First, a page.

‘Would you and I’m going right into a constructing the place we will see smoke?’ That is how one physician sees New Yr’s Eve events


The new Omicron variant of COVID-19, the disease caused by the new SARS-CoV-2 virus, has made the prospect of ringing in the New Year with friends – even vaccinated ones – difficult. It’s only one night, after all. A bottle of champagne and some dancing. It couldn’t hurt. Or could it?

Everyone dreads the contact tracing email or post-party group text claiming someone tested positive for the virus. They say something like this, “Thank you for making New Year’s Eve so special. I’m sorry to say Mildred had symptoms of COVID-19 and tested positive the morning after.

As the second Christmas of the coronavirus pandemic approaches with an atmosphere of nervous optimism, cases continue to rise. COVID-19 has killed 791,963 Americans. On December 6, the average daily case number in the US was 120,917, a 38% increase in two weeks, according to the New York Times tracker.

A Christmas party for employees at a renewable energy company in Norway was accused of being a “super-spreader event” for the highly contagious variant of Omicron, which scientists are closely following to see how immune they are to the current vaccines on the market and how many serious illnesses it causes.

“Our working hypothesis is that at least half of the 120 participants were infected with the Omicron variant during the party. This makes this the largest Omicron outbreak outside of South Africa for the time being, ”Preben Aavitsland, senior physician at the Norwegian Institute of Public Health, told Reuters.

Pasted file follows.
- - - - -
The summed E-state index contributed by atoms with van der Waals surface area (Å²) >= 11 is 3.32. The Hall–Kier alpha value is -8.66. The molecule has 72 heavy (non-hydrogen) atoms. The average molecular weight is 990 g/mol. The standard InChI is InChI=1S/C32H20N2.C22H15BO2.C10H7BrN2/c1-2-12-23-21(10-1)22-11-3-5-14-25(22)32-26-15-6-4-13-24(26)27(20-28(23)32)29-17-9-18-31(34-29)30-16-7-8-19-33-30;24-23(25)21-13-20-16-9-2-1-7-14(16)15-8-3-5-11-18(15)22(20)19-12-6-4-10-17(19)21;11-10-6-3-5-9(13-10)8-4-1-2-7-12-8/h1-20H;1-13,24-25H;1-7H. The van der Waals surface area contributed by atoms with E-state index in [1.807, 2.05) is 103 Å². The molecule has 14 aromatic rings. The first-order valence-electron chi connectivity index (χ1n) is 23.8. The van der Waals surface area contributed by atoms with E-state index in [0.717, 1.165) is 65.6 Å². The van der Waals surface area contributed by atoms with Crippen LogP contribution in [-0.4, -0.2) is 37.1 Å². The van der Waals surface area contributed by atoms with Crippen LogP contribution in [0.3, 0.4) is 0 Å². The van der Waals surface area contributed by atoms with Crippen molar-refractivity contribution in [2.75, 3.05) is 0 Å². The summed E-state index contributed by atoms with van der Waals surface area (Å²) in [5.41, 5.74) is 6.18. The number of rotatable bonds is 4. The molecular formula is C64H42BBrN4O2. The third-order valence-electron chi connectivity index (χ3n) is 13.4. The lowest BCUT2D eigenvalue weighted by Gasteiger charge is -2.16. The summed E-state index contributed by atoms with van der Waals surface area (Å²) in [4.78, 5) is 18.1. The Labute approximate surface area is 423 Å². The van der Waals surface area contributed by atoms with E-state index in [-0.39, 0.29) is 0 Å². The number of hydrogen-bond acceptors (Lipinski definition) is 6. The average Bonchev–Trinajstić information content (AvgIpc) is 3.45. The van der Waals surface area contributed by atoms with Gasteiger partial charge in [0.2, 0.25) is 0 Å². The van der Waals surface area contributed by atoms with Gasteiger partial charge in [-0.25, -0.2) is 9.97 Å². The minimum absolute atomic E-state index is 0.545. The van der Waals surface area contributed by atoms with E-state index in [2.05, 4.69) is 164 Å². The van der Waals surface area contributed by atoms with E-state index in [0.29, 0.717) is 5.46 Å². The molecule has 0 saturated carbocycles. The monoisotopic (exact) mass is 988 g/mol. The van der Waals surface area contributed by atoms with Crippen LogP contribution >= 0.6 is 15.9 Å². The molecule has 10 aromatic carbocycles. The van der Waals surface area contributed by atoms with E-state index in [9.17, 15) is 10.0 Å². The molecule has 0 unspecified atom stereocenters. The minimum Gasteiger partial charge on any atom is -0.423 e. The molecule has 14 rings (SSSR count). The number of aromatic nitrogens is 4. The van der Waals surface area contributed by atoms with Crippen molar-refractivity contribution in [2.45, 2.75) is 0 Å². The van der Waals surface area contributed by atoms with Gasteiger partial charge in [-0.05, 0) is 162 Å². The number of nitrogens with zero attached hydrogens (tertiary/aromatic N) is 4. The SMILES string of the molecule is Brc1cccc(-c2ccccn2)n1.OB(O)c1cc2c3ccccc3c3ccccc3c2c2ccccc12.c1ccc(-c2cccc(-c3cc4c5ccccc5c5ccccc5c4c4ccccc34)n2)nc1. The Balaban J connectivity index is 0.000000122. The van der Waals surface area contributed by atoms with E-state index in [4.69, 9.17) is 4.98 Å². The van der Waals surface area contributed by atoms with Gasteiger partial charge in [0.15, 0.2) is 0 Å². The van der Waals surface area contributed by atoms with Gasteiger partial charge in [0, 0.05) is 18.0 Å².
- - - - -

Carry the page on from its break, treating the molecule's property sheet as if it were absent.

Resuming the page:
Like the Delta variant, Omicron has spread rapidly around the world, but public health officials said the structure of this variant made it stronger at reinfecting people who have already had COVID-19 and / or had a vaccine. But it has not – so far – led to an increase in hospital admissions.

“Decision-making has only gotten more complicated.”

– Dr. Andrew Pavia, George and Esther Gross Presidential Professor at the University of Utah

Still, important questions need to be asked before accepting the year-end invitation: How many people will there be? Will there be good ventilation? Will the party be indoors or outdoors – a moot point if you live in a cold climate. How many households will there be? Are they all vaccinated?

“Decision-making has only gotten more complicated. There are no absolute answers, ”said Dr. Andrew Pavia, President Professor to George and Esther Gross at the University of Utah and Director of the Department of Pediatric Infectious Diseases at the University Hospital.

Aside from how many people, who will be there? Is this your first party of the season – or your tenth? “You could even take party’s behavior into account,” he added. “A crowded, drunk, and chaotic party like the archetype of an office party is different from a more humble gathering.”

Would he personally attend a New Year’s Eve party if invited? “I would love to attend a gathering of three to four households if the answers to the above questions were reassuring,” Pavia told MarketWatch. “Maybe a little boring, but it’s a safe way to be with friends and family.”

Other factors: “Were they all funded? Booster doses significantly reduce the risk of a breakthrough infection, making the party safer. How careful are the participants when they are not at the party? ”He said. “If you know that the others are wearing masks in crowded interiors and are conscientious, the risk is reduced.”

About this booster. While approximately 60% of the US population is vaccinated, only 24% have received a booster dose to date. Research has shown that Pfizer-BioNTech PFE, +1.34% BNTX, -9.33% and Moderna MRNA, -5.57% boosters offer more antibodies, but Johnson & Johnson JNJ, -0.25% boosters improve yours Immunity still.

“It’s a holiday”